DANIEL CLIFTON • EDITOR
“I think the first thing is people need to be aware that it does happen,” said Ragsdill about child abuse. “And knowing the signs.”
The Burnet County Child Welfare Board, the Llano Child Welfare Board, and other child advocacy programs across the Highland Lakes are working to bring the plight of child abuse to the public eye during April, which is Child Abuse Prevention Month.
“One of the first things you can do is just learn what the signs of child abuse are and then pay attention to the kids in your life,” Ragsdill said.
The children in your life could be in your family or kids with whom you have regular contact through activities such as youth sports or Sunday school. If you suspect a child is being abused, contact the authorities. Too often people read about a child who’s spent years as a victim of abuse, and after it comes to light, wonder why someone didn’t do anything.
With awareness and education, you could be the person who saves a child.
And it does happen, Ragsdill said.
Last year, according to the Burnet County Child Welfare Board, 184 Burnet County children were victims of abuse and/or neglect.
Local child advocacy groups are sponsoring Go Blue Day events to help raise awareness of child abuse. On these days, Ragsdill said people are encouraged to wear blue, the color representing child abuse awareness and prevention.
The Llano County Child Welfare Board is hosting a Go Blue Day at 4:30 p.m. Wednesday, April 5, at the Llano County Courthouse, 832 Ford St. in Llano. There will be a proclamation and balloon release.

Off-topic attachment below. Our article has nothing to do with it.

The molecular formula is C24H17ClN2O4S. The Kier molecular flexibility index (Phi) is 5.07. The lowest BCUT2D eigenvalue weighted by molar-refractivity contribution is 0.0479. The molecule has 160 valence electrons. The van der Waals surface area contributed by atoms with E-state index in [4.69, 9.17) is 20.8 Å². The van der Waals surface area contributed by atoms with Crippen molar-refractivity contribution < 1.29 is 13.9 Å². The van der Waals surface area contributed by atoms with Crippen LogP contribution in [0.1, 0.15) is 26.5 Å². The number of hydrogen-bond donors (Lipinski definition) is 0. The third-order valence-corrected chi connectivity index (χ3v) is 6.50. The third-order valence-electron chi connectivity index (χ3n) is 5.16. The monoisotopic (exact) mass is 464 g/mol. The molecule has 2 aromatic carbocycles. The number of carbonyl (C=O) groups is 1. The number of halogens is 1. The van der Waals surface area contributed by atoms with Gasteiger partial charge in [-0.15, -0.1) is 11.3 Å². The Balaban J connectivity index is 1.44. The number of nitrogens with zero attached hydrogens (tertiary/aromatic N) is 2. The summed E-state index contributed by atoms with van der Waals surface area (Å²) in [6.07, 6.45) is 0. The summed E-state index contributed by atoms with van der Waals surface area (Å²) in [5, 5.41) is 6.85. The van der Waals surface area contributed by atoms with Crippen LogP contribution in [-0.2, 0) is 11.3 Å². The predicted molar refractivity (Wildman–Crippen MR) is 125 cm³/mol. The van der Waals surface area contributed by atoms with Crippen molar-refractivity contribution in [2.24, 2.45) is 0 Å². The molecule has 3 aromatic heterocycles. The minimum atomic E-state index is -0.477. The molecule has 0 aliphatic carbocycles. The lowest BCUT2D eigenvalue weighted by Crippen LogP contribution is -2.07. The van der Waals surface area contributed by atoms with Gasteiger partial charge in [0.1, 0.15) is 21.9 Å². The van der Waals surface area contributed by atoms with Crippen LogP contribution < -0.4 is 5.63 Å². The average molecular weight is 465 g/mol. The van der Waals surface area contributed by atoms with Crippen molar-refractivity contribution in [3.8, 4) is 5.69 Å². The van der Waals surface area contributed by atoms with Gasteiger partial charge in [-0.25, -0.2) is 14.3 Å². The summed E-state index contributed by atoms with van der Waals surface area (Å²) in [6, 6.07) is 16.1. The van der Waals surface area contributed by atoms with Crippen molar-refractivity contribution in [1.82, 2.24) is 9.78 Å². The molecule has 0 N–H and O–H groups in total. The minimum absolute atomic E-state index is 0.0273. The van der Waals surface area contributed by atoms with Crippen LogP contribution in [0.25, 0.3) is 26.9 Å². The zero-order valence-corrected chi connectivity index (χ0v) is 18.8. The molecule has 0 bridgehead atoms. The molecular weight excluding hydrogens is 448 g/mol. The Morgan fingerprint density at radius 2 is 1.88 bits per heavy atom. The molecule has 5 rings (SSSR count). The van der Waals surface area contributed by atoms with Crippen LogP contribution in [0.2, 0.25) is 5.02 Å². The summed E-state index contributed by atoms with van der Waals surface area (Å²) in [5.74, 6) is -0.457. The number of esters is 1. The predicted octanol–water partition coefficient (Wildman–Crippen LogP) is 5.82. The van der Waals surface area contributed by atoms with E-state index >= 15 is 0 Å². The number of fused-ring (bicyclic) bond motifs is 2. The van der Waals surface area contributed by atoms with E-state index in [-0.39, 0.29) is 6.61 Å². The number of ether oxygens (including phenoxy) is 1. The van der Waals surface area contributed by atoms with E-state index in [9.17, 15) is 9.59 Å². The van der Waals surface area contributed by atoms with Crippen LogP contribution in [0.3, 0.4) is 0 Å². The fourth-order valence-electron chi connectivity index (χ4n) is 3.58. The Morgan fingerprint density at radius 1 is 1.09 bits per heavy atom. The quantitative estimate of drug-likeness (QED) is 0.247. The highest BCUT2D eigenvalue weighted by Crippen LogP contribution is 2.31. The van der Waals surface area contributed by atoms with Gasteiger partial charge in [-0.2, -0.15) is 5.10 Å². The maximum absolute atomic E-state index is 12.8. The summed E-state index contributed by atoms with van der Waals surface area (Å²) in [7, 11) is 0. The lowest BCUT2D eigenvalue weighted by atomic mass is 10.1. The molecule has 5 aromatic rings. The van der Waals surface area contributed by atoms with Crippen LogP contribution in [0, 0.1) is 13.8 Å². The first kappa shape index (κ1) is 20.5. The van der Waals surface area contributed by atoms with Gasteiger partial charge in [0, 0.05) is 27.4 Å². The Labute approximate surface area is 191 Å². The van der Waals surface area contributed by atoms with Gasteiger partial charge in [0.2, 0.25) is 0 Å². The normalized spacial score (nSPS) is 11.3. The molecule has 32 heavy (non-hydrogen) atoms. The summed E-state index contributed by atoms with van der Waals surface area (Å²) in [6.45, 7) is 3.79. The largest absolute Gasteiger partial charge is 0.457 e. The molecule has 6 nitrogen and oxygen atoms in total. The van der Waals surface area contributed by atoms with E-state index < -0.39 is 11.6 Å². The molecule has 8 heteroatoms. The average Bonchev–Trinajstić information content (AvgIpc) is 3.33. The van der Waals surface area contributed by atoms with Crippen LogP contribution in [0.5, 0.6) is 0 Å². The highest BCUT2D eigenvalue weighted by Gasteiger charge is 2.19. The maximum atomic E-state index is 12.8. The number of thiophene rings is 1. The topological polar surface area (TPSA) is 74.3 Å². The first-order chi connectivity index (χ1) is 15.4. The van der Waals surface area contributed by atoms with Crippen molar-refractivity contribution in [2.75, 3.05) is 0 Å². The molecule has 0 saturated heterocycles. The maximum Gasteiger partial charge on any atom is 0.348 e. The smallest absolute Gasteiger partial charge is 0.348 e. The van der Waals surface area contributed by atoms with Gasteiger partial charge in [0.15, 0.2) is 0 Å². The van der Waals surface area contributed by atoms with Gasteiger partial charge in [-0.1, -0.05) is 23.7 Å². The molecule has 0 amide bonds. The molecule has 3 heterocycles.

The Burnet County board is observing Go Blue Day on Friday, April 7. They are also asking people to wear blue throughout the day.
On Tuesday, April 11, at 9 a.m. in the Burnet County Courthouse, 220 Pierce St. in Burnet, the Burnet County Child Welfare Board, the Hill Country Children’s Advocacy Center, and CASA for the Highland Lakes Area will join with the Burnet County Commissioners in recognizing April as Child Abuse Prevention Month.
Throughout the month, Child Welfare Board members will attend several organization meetings to talk about the Go Blue Dat campaign and child abuse awareness and prevention.
Go Blue Day originated in 1989 when a Virginia grandmother started a blue ribbon campaign as a tribute to her 3-year-old grandson. The toddler died at the hands of his mother’s abusive boyfriend.
The blue represents the bruises the child suffered.
Child advocacy groups and child advocates have since used blue as a symbol of child abuse awareness and prevention across the country.
The past two years, the Burnet County Child Welfare Board hung shoes in a tree at the Burnet County Courthouse, each pair symbolizing a child removed from their home due to abuse. This year, Ragsdill said, they are trying a different awareness campaign with a poster featuring a little girl pulling a duffel bag behind her.
The duffel bag is loaded with items from the Burnet County Child Protection Service office’s Rainbow Room, where kids who have just been removed from their homes due to neglect and/or abuse pick up things they need such as clothing, toiletries, and maybe a toy or two.
“The shoes in the tree was good, but it was only in Burnet. We wanted to get the message out around the county,” Ragsdill said. “We want to get the posters out in as many restaurants, stores, and other places as we can.”
Businesses can get a poster by calling Ragsdill at (512) 755-5776.
On April 24, CASA for the Highland Lakes Area and the Marble Falls Daybreak Rotary Club are hosting a ceremony from 5:30-6 p.m. at Johnson Park, 230 Ave. J in Marble Falls, to honor all victims of child abuse and neglect. The public is invited.
“A big part of preventing child abuse is making people aware of it,” Ragsdill said. “It does happen in our own community.”